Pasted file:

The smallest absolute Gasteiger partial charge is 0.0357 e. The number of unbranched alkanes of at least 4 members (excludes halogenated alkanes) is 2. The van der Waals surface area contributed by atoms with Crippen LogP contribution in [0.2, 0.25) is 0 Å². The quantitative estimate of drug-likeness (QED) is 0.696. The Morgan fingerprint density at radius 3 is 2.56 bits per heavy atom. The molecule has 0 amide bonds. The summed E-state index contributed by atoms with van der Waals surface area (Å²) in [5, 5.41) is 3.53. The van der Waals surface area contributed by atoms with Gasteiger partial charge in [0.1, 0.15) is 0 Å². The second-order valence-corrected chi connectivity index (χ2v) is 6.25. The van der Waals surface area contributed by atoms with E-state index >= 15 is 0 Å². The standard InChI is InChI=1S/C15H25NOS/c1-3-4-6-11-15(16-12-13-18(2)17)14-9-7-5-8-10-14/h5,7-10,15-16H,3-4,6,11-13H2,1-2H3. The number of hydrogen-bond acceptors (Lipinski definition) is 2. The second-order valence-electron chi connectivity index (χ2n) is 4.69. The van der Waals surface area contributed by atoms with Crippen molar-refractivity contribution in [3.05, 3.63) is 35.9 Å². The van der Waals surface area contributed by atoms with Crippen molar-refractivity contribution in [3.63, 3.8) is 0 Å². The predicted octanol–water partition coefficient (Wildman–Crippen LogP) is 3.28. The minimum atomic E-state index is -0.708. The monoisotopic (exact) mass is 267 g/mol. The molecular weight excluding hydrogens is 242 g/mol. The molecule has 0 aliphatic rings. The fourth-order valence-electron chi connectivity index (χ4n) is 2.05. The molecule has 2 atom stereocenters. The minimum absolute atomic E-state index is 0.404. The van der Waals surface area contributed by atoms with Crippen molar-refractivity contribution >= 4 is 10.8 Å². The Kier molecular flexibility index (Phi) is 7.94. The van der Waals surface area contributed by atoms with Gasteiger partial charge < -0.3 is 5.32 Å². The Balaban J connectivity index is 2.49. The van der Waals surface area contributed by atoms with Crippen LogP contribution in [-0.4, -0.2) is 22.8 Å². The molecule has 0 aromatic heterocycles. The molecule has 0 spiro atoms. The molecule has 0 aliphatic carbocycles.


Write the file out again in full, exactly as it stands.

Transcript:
The smallest absolute Gasteiger partial charge is 0.0357 e. The number of unbranched alkanes of at least 4 members (excludes halogenated alkanes) is 2. The van der Waals surface area contributed by atoms with Crippen LogP contribution in [0.2, 0.25) is 0 Å². The quantitative estimate of drug-likeness (QED) is 0.696. The Morgan fingerprint density at radius 3 is 2.56 bits per heavy atom. The molecule has 0 amide bonds. The summed E-state index contributed by atoms with van der Waals surface area (Å²) in [5, 5.41) is 3.53. The van der Waals surface area contributed by atoms with Gasteiger partial charge in [0.1, 0.15) is 0 Å². The second-order valence-corrected chi connectivity index (χ2v) is 6.25. The van der Waals surface area contributed by atoms with E-state index >= 15 is 0 Å². The standard InChI is InChI=1S/C15H25NOS/c1-3-4-6-11-15(16-12-13-18(2)17)14-9-7-5-8-10-14/h5,7-10,15-16H,3-4,6,11-13H2,1-2H3. The number of hydrogen-bond acceptors (Lipinski definition) is 2. The second-order valence-electron chi connectivity index (χ2n) is 4.69. The van der Waals surface area contributed by atoms with Crippen molar-refractivity contribution in [3.05, 3.63) is 35.9 Å². The van der Waals surface area contributed by atoms with Crippen molar-refractivity contribution in [3.63, 3.8) is 0 Å². The predicted octanol–water partition coefficient (Wildman–Crippen LogP) is 3.28. The minimum atomic E-state index is -0.708. The monoisotopic (exact) mass is 267 g/mol. The molecular weight excluding hydrogens is 242 g/mol. The molecule has 0 aliphatic rings. The fourth-order valence-electron chi connectivity index (χ4n) is 2.05. The molecule has 2 atom stereocenters. The minimum absolute atomic E-state index is 0.404. The van der Waals surface area contributed by atoms with Crippen molar-refractivity contribution >= 4 is 10.8 Å². The Kier molecular flexibility index (Phi) is 7.94. The van der Waals surface area contributed by atoms with Gasteiger partial charge < -0.3 is 5.32 Å². The Balaban J connectivity index is 2.49. The van der Waals surface area contributed by atoms with Crippen LogP contribution in [-0.4, -0.2) is 22.8 Å². The molecule has 0 aromatic heterocycles. The molecule has 0 spiro atoms. The molecule has 0 aliphatic carbocycles.